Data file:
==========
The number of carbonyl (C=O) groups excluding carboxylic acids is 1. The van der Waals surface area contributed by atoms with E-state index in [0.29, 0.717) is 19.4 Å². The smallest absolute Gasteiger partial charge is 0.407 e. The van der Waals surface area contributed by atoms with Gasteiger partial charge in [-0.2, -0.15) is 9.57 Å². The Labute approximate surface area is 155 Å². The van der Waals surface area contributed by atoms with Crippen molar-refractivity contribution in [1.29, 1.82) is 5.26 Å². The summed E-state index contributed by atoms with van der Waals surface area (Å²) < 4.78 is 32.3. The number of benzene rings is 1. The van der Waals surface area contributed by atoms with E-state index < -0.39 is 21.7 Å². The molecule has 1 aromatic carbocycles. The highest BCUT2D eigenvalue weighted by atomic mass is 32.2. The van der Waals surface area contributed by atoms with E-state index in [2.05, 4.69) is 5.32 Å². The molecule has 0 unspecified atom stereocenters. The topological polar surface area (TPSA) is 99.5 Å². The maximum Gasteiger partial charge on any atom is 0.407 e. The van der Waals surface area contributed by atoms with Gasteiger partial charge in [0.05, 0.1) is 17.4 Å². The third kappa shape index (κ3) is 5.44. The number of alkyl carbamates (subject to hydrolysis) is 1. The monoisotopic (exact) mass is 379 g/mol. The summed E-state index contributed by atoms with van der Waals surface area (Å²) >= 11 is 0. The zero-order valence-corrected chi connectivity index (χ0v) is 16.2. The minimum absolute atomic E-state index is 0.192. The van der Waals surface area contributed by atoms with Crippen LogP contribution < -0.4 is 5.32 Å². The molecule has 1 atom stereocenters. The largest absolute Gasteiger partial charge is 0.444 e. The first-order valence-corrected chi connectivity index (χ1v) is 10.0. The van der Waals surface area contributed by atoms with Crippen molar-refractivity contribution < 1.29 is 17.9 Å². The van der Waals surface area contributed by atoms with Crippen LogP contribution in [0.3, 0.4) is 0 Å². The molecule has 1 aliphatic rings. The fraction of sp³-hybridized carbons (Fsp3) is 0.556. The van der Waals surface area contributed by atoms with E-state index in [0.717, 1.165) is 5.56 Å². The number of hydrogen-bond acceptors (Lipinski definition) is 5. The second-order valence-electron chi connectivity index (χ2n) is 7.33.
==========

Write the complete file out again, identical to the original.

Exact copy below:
The number of carbonyl (C=O) groups excluding carboxylic acids is 1. The van der Waals surface area contributed by atoms with E-state index in [0.29, 0.717) is 19.4 Å². The smallest absolute Gasteiger partial charge is 0.407 e. The van der Waals surface area contributed by atoms with Gasteiger partial charge in [-0.2, -0.15) is 9.57 Å². The Labute approximate surface area is 155 Å². The van der Waals surface area contributed by atoms with Crippen molar-refractivity contribution in [1.29, 1.82) is 5.26 Å². The summed E-state index contributed by atoms with van der Waals surface area (Å²) < 4.78 is 32.3. The number of benzene rings is 1. The van der Waals surface area contributed by atoms with E-state index < -0.39 is 21.7 Å². The molecule has 1 aromatic carbocycles. The highest BCUT2D eigenvalue weighted by atomic mass is 32.2. The van der Waals surface area contributed by atoms with E-state index in [2.05, 4.69) is 5.32 Å². The molecule has 0 unspecified atom stereocenters. The topological polar surface area (TPSA) is 99.5 Å². The maximum Gasteiger partial charge on any atom is 0.407 e. The van der Waals surface area contributed by atoms with Gasteiger partial charge in [0.05, 0.1) is 17.4 Å². The third kappa shape index (κ3) is 5.44. The number of alkyl carbamates (subject to hydrolysis) is 1. The monoisotopic (exact) mass is 379 g/mol. The summed E-state index contributed by atoms with van der Waals surface area (Å²) >= 11 is 0. The zero-order valence-corrected chi connectivity index (χ0v) is 16.2. The minimum absolute atomic E-state index is 0.192. The van der Waals surface area contributed by atoms with Crippen LogP contribution < -0.4 is 5.32 Å². The molecule has 1 atom stereocenters. The largest absolute Gasteiger partial charge is 0.444 e. The first-order valence-corrected chi connectivity index (χ1v) is 10.0. The van der Waals surface area contributed by atoms with Crippen molar-refractivity contribution < 1.29 is 17.9 Å². The van der Waals surface area contributed by atoms with Crippen LogP contribution in [0.3, 0.4) is 0 Å². The molecule has 1 aliphatic rings. The fraction of sp³-hybridized carbons (Fsp3) is 0.556. The van der Waals surface area contributed by atoms with E-state index in [0.717, 1.165) is 5.56 Å². The number of hydrogen-bond acceptors (Lipinski definition) is 5. The second-order valence-electron chi connectivity index (χ2n) is 7.33.